No More Tanks: Army Tells Congress to Stop Spending

Abrams tank

Whenever people call for cutting the military budget, the usual response goes something like  ”How can you keep the Army from getting the equipment it needs to fight wars?” Well, the problem with that response is highlighted today by this story from ABC:

Lawmakers from both parties have devoted nearly half a billion dollars in taxpayer money over the past two years to build improved versions of the 70-ton Abrams.

But senior Army officials have said repeatedly, “No thanks.”

It’s the inverse of the federal budget world these days, in which automatic spending cuts are leaving sought-after pet programs struggling or unpaid altogether. Republicans and Democrats for years have fought so bitterly that lawmaking in Washington ground to a near-halt.

Yet in the case of the Abrams tank, there’s a bipartisan push to spend an extra $436 million on a weapon the experts explicitly say is not needed.

“If we had our choice, we would use that money in a different way,” Gen. Ray Odierno, the Army’s chief of staff, told The Associated Press this past week.

Why are the tank dollars still flowing? Politics.

Keeping the Abrams production line rolling protects businesses and good paying jobs in congressional districts where the tank’s many suppliers are located.

If there’s a home of the Abrams, it’s politically important Ohio. The nation’s only tank plant is in Lima. So it’s no coincidence that the champions for more tanks are Rep. Jim Jordan and Sen. Rob Portman, two of Capitol’s Hill most prominent deficit hawks, as well as Democratic Sen. Sherrod Brown. They said their support is rooted in protecting national security, not in pork-barrel politics.

This is not uncommon. There were similar calls, I believe, during the requisition of the F/A-22 Raptor, and other military projects as well. The military knows what it needs; but what Congress spends on is not that. “Military spending” has little to do with actual national defense, and more with barrels and barrels of pork.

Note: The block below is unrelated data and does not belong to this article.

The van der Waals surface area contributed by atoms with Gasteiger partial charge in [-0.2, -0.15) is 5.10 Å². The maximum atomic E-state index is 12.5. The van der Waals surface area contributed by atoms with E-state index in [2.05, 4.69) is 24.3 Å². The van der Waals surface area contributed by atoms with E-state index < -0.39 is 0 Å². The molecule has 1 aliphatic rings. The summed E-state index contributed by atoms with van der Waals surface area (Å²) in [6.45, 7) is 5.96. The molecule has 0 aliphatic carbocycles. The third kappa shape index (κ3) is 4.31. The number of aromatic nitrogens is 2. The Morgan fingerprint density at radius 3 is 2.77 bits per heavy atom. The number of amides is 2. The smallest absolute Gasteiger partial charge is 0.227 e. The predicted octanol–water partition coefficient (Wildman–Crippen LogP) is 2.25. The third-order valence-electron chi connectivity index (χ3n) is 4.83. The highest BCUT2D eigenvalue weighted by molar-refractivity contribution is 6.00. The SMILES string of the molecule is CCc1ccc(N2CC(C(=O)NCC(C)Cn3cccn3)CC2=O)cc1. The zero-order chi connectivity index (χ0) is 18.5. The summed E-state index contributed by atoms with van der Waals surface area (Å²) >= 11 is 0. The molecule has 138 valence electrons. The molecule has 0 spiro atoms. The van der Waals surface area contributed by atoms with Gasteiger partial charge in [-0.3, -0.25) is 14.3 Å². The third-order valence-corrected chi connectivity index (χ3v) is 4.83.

It is also a glorified jobs program; what Rep. Jordan and Senators Portman and Brown are after is not just the prestige of creating tanks for the Army, it’s about the jobs involved:

Congressional backers of the Abrams upgrades view the vast network of companies, many of them small businesses, that manufacture the tanks’ materials and parts as a critical asset that has to be preserved. The money, they say, is a modest investment that will keep important tooling and manufacturing skills from being lost if the Abrams line were to be shut down.

The Lima plant is a study in how federal dollars affect local communities, which in turn hold tight to the federal dollars. The facility is owned by the federal government but operated by the land systems division of General Dynamics, a major defense contractor that spent close to $11 million last year on lobbying, according to the nonpartisan Center for Responsive Politics.

The plant is Lima’s fifth-largest employer with close to 700 employees, down from about 1,100 just a few years ago, according to Mayor David Berger. But the facility is still crucial to the local economy. “All of those jobs and their spending activity in the community and the company’s spending probably have about a $100 million impact annually,” Berger said.

Here’s the problem with that assessment: what Berger is ignoring is the money that Congress is taking from other Americans to give to the tank plant. It’s not all that different from welfare programs; the difference lies in how it’s being managed and who is receiving the benefits. If ordinary Americans were interested in tanks, using money they made from their jobs, perhaps. But right now, nobody—not even the Army—wants these tanks, so the “demand” is purely artificial. At best, this is nothing more than a corporate subsidy.

I do believe we need a strong national defense—but spending too much on the military, especially on things they don’t even want, does not make us stronger. It makes us weaker, by worsening our fiscal position and opening us up to other threats elsewhere. The former chairman of the Joint Chiefs of Staff, Admiral Mike Mullen, said that our greatest national security threat is our debt, and he’s stayed firm on that. Wasting money on useless pork projects, even those related to the military, will only exacerbate this threat.

It’s time for Congress to listen to the real leaders when it comes to our national defense.


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